I recall being about six weeks into my first full-time post-collegiate job, one that expected unpaid overtime, offered few benefits, and had tons of deadline stress, when it occurred to me, “This is what being grown up means. You work forty hours a week not including the exceedingly tedious commute, and if there’s any energy left over, you do laundry, lug groceries, and clean the nest. Welcome to adulthood?”
The business I worked for competed for government contracts, and it was plain to me that the point of all that competition was to keep the president’s sailboat in good trim and to ensure that his membership at the swanky country club never lapsed. I was absolutely bewildered to think that I’d slogged through seventeen years of education, part-time jobs, and more education to… hate my life?
I was lonely, bored, tired, broke, and supposedly on my way as a “successful professional.” This was all very bewildering. Matters improved somewhat when I ditched the Beltway Bandits for the practice of small town law. My motivation was as follows: I had become a single mother, and spending three or four hours a day commuting that I could have been spending with my kid was morally untenable for any amount of money. I was all the family my daughter had on hand, and she did not ask to be born. Time for me to Mom Up.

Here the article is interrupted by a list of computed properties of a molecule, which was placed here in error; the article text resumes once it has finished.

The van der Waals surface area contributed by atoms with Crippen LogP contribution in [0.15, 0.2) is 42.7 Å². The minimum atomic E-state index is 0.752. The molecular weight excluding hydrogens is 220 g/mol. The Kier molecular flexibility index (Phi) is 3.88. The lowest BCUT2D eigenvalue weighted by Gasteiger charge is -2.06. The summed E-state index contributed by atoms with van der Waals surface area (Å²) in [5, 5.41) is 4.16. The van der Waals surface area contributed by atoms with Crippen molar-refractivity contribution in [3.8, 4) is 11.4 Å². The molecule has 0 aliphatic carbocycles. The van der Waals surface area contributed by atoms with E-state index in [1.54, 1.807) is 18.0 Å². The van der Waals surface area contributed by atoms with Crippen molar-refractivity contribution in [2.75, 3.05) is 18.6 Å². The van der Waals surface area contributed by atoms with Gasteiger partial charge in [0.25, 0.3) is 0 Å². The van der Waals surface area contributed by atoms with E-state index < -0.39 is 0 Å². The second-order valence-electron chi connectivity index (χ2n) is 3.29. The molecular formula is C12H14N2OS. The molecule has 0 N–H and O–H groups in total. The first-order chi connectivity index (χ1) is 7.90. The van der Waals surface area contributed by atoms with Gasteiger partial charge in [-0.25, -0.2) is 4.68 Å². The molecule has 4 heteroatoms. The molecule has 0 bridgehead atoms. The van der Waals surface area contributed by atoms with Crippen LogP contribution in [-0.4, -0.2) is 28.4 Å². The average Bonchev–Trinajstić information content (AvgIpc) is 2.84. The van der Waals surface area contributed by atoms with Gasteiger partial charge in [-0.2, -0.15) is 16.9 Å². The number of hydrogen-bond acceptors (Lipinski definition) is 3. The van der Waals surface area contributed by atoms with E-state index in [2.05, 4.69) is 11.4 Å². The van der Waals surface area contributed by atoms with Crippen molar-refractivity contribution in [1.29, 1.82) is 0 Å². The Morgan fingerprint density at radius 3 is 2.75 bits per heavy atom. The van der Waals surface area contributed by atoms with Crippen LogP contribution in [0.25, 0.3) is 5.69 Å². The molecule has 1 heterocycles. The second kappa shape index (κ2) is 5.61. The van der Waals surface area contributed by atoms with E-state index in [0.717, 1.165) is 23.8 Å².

And yet, the practice of law was no great shakes either. I was good at the niche I’d found–foster care law–but far from happy in my work. A case that ends up in foster care court means somebody has already dropped the ball, hard. But, I told myself, the work was meaningful. I could–if I was lucky and diligent–make a positive difference,
and besides, the bills had to be paid.
I think that was my parents’ Depression-era mentality talking–the voice that says any job is better than no job, and the bills must be paid–but I wish that voice hadn’t been so loud in my head for so long. Not until I started writing silly little love stories (I was fifty when my first book was published) did I get to a place where I felt my work was meaningful, sufficiently lucrative, and also joyful.
The advice I gave my daughter, until she was probably sick of hearing me say it, was, “When you think about where to put your fire, do the thing you love so much, you are going to do it whether you get paid for it or not. Life is too short to hate your job, and much too short to ignore your passions.”
I have always, always loved to write, whether it’s composing an email or writing a twelve book series, but as a young and even middle-aged adult, I ignored what gave me joy, and particularly did not expect to find joy on the job. I’m paying attention to the joy now, by gum, and I am desperately grateful that I can earn my living the way I do.
What advice do you wish somebody had given you earlier in life? Or did somebody come along with a timely word that helped you change directions when change was needed?